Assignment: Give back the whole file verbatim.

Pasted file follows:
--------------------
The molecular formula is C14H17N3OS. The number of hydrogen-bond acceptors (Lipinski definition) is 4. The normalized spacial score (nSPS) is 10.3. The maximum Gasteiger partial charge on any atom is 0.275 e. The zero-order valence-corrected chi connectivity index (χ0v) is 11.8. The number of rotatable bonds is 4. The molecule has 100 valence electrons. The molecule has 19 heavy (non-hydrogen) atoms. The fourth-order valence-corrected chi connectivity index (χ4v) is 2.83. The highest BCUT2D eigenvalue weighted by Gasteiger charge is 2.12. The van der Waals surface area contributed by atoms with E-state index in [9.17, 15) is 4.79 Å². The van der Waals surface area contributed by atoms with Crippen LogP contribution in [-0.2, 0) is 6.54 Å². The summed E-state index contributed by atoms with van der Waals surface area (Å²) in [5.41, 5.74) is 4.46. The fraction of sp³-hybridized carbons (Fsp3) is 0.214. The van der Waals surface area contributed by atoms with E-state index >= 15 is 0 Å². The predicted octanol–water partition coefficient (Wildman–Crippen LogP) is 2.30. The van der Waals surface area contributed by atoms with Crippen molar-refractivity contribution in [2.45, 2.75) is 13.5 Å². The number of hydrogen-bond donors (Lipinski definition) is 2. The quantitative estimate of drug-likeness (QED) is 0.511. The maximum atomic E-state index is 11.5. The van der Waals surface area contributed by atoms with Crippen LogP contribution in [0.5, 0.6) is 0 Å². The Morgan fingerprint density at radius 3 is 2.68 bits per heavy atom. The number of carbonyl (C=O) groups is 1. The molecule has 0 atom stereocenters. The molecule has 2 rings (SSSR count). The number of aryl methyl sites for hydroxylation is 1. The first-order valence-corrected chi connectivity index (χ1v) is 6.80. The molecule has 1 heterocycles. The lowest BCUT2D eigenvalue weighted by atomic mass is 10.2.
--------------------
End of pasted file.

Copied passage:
The molecular formula is C14H17N3OS. The number of hydrogen-bond acceptors (Lipinski definition) is 4. The normalized spacial score (nSPS) is 10.3. The maximum Gasteiger partial charge on any atom is 0.275 e. The zero-order valence-corrected chi connectivity index (χ0v) is 11.8. The number of rotatable bonds is 4. The molecule has 100 valence electrons. The molecule has 19 heavy (non-hydrogen) atoms. The fourth-order valence-corrected chi connectivity index (χ4v) is 2.83. The highest BCUT2D eigenvalue weighted by Gasteiger charge is 2.12. The van der Waals surface area contributed by atoms with E-state index in [9.17, 15) is 4.79 Å². The van der Waals surface area contributed by atoms with Crippen LogP contribution in [-0.2, 0) is 6.54 Å². The summed E-state index contributed by atoms with van der Waals surface area (Å²) in [5.41, 5.74) is 4.46. The fraction of sp³-hybridized carbons (Fsp3) is 0.214. The van der Waals surface area contributed by atoms with E-state index >= 15 is 0 Å². The predicted octanol–water partition coefficient (Wildman–Crippen LogP) is 2.30. The van der Waals surface area contributed by atoms with Crippen molar-refractivity contribution in [2.45, 2.75) is 13.5 Å². The number of hydrogen-bond donors (Lipinski definition) is 2. The quantitative estimate of drug-likeness (QED) is 0.511. The maximum atomic E-state index is 11.5. The van der Waals surface area contributed by atoms with Crippen LogP contribution in [0.5, 0.6) is 0 Å². The Morgan fingerprint density at radius 3 is 2.68 bits per heavy atom. The number of carbonyl (C=O) groups is 1. The molecule has 0 atom stereocenters. The molecule has 2 rings (SSSR count). The number of aryl methyl sites for hydroxylation is 1. The first-order valence-corrected chi connectivity index (χ1v) is 6.80. The molecule has 1 heterocycles. The lowest BCUT2D eigenvalue weighted by atomic mass is 10.2.